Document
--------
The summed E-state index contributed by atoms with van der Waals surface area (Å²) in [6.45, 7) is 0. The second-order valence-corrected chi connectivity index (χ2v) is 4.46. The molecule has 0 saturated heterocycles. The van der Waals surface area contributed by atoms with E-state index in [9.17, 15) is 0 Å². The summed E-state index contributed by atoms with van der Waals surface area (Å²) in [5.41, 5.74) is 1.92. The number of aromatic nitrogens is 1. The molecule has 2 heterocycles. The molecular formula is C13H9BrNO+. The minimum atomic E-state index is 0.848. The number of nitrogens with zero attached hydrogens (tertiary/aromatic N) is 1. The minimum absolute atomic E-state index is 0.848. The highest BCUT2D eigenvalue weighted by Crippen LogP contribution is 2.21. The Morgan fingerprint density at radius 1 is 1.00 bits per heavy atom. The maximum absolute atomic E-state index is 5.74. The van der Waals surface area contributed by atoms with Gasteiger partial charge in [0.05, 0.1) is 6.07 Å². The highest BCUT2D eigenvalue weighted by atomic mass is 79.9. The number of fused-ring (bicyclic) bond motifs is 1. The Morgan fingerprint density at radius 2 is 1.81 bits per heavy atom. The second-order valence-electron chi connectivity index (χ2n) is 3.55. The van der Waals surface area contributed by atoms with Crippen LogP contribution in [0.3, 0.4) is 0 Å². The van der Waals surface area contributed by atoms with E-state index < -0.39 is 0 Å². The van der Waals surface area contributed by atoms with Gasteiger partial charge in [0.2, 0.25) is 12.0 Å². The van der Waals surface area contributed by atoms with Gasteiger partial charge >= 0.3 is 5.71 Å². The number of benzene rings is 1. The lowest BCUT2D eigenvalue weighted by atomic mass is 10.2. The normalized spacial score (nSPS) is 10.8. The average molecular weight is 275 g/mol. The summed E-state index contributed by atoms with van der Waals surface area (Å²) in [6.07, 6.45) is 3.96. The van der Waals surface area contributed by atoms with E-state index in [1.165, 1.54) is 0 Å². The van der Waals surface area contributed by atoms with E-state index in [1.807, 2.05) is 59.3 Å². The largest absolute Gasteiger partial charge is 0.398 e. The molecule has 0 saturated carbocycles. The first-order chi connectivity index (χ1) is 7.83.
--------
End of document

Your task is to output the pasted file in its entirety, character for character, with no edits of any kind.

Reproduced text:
The summed E-state index contributed by atoms with van der Waals surface area (Å²) in [6.45, 7) is 0. The second-order valence-corrected chi connectivity index (χ2v) is 4.46. The molecule has 0 saturated heterocycles. The van der Waals surface area contributed by atoms with E-state index in [9.17, 15) is 0 Å². The summed E-state index contributed by atoms with van der Waals surface area (Å²) in [5.41, 5.74) is 1.92. The number of aromatic nitrogens is 1. The molecule has 2 heterocycles. The molecular formula is C13H9BrNO+. The minimum atomic E-state index is 0.848. The number of nitrogens with zero attached hydrogens (tertiary/aromatic N) is 1. The minimum absolute atomic E-state index is 0.848. The highest BCUT2D eigenvalue weighted by Crippen LogP contribution is 2.21. The Morgan fingerprint density at radius 1 is 1.00 bits per heavy atom. The maximum absolute atomic E-state index is 5.74. The van der Waals surface area contributed by atoms with Gasteiger partial charge in [0.05, 0.1) is 6.07 Å². The highest BCUT2D eigenvalue weighted by atomic mass is 79.9. The number of fused-ring (bicyclic) bond motifs is 1. The Morgan fingerprint density at radius 2 is 1.81 bits per heavy atom. The second-order valence-electron chi connectivity index (χ2n) is 3.55. The van der Waals surface area contributed by atoms with Crippen LogP contribution in [0.3, 0.4) is 0 Å². The van der Waals surface area contributed by atoms with E-state index < -0.39 is 0 Å². The van der Waals surface area contributed by atoms with Gasteiger partial charge in [0.2, 0.25) is 12.0 Å². The van der Waals surface area contributed by atoms with Gasteiger partial charge >= 0.3 is 5.71 Å². The number of benzene rings is 1. The lowest BCUT2D eigenvalue weighted by atomic mass is 10.2. The normalized spacial score (nSPS) is 10.8. The average molecular weight is 275 g/mol. The summed E-state index contributed by atoms with van der Waals surface area (Å²) in [6.07, 6.45) is 3.96. The van der Waals surface area contributed by atoms with E-state index in [1.165, 1.54) is 0 Å². The van der Waals surface area contributed by atoms with E-state index in [1.807, 2.05) is 59.3 Å². The largest absolute Gasteiger partial charge is 0.398 e. The molecule has 0 saturated carbocycles. The first-order chi connectivity index (χ1) is 7.83.